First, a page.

Category: Design / Branding/Identity,
Posted: Aug 16th 2012
No. of comments: 0
As has been well blogged about in recent times, there are an awful lot of hipster-esque identites surfacing around the traps. I suspect partially because there's an undeniable beauty to the pared-down elegance of that look, but I also suspect there's a certain 'ease' factor (some might call it 'lazy'!) in generating them.
I was fortunate enough to be taught design by lecturers who were passionate about the craft aspect of typography and identity design — and honestly, it feels like a bit of the 'craft' of logo design has been waning in recent times. It was a breilliant and timely reminder of how much value there is in really applying a sense of craft to logo design to see this post on iso50 recently.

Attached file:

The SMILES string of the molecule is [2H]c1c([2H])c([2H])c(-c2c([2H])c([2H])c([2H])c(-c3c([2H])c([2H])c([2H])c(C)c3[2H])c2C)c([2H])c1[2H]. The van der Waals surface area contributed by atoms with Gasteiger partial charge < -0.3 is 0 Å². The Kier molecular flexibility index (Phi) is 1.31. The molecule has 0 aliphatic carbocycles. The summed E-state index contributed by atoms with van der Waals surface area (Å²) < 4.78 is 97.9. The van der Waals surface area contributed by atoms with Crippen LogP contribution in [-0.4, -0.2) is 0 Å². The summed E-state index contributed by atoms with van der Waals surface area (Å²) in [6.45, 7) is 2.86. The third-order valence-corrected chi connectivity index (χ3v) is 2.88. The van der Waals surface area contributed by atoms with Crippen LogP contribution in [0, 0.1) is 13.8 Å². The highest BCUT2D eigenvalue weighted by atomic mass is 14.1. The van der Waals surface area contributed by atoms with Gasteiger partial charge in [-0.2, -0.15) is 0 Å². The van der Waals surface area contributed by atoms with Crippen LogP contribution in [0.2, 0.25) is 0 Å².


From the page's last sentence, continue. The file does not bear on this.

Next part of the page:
The work of Herb Lubalin (for whom Unit Editions have recently published a spectacular tome on), Milton Glaser, Alan Fletcher, Paul Rand, Otl Aicher and co. really is far too valuable to not 'channel' in some way for anyone setting out to create a logo. I've always found something quite therapeutic about the process of logo creation — to distill a huge variety of qualities and values of who or what it is to represent and conjure up a succinct and memorable mark that has impact and longevity. It sounds a bit dramatic and stressful but it is in so many ways the essence of what we do every day.
So here's my vote for a serious look back at the streamlined, stylised, bold, high-impact and thought-laden examples of logos from the past. There's a good reason they still look sexy — and there's much to learn from them.